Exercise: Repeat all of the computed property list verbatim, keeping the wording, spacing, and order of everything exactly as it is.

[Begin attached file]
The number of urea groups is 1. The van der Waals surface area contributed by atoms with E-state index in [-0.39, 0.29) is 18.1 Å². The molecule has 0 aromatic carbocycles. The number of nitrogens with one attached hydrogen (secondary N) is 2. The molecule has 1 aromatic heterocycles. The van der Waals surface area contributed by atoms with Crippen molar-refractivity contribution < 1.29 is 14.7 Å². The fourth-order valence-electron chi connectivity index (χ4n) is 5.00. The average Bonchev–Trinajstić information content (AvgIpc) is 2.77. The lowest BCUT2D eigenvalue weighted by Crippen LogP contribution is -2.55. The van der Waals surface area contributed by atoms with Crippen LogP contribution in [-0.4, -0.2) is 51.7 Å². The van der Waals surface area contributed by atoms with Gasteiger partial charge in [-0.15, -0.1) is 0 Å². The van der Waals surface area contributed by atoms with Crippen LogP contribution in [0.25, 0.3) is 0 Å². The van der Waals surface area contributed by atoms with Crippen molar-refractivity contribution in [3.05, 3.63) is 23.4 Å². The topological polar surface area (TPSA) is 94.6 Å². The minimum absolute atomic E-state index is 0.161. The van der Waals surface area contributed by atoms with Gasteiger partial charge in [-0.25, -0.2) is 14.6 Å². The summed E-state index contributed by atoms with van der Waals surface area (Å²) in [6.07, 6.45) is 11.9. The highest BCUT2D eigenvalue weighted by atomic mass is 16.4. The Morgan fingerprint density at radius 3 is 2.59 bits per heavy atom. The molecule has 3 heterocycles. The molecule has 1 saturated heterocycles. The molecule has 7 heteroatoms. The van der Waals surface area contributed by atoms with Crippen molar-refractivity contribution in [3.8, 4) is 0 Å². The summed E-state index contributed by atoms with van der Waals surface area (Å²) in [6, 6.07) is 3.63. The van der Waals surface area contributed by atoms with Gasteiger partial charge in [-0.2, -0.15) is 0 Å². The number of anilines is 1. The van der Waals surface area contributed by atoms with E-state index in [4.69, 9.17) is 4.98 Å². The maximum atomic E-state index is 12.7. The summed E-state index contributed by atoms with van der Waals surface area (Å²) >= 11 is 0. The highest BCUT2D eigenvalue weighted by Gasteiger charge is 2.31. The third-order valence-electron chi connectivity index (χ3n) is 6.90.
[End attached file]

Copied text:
The number of urea groups is 1. The van der Waals surface area contributed by atoms with E-state index in [-0.39, 0.29) is 18.1 Å². The molecule has 0 aromatic carbocycles. The number of nitrogens with one attached hydrogen (secondary N) is 2. The molecule has 1 aromatic heterocycles. The van der Waals surface area contributed by atoms with Crippen molar-refractivity contribution < 1.29 is 14.7 Å². The fourth-order valence-electron chi connectivity index (χ4n) is 5.00. The average Bonchev–Trinajstić information content (AvgIpc) is 2.77. The lowest BCUT2D eigenvalue weighted by Crippen LogP contribution is -2.55. The van der Waals surface area contributed by atoms with Crippen LogP contribution in [-0.4, -0.2) is 51.7 Å². The van der Waals surface area contributed by atoms with Gasteiger partial charge in [-0.15, -0.1) is 0 Å². The van der Waals surface area contributed by atoms with Crippen LogP contribution in [0.25, 0.3) is 0 Å². The van der Waals surface area contributed by atoms with Crippen molar-refractivity contribution in [3.05, 3.63) is 23.4 Å². The topological polar surface area (TPSA) is 94.6 Å². The minimum absolute atomic E-state index is 0.161. The van der Waals surface area contributed by atoms with Gasteiger partial charge in [-0.25, -0.2) is 14.6 Å². The summed E-state index contributed by atoms with van der Waals surface area (Å²) in [6.07, 6.45) is 11.9. The highest BCUT2D eigenvalue weighted by atomic mass is 16.4. The Morgan fingerprint density at radius 3 is 2.59 bits per heavy atom. The molecule has 3 heterocycles. The molecule has 1 saturated heterocycles. The molecule has 7 heteroatoms. The van der Waals surface area contributed by atoms with Crippen molar-refractivity contribution in [3.8, 4) is 0 Å². The summed E-state index contributed by atoms with van der Waals surface area (Å²) in [6, 6.07) is 3.63. The van der Waals surface area contributed by atoms with Gasteiger partial charge in [-0.2, -0.15) is 0 Å². The number of anilines is 1. The van der Waals surface area contributed by atoms with E-state index in [4.69, 9.17) is 4.98 Å². The maximum atomic E-state index is 12.7. The summed E-state index contributed by atoms with van der Waals surface area (Å²) >= 11 is 0. The highest BCUT2D eigenvalue weighted by Gasteiger charge is 2.31. The third-order valence-electron chi connectivity index (χ3n) is 6.90.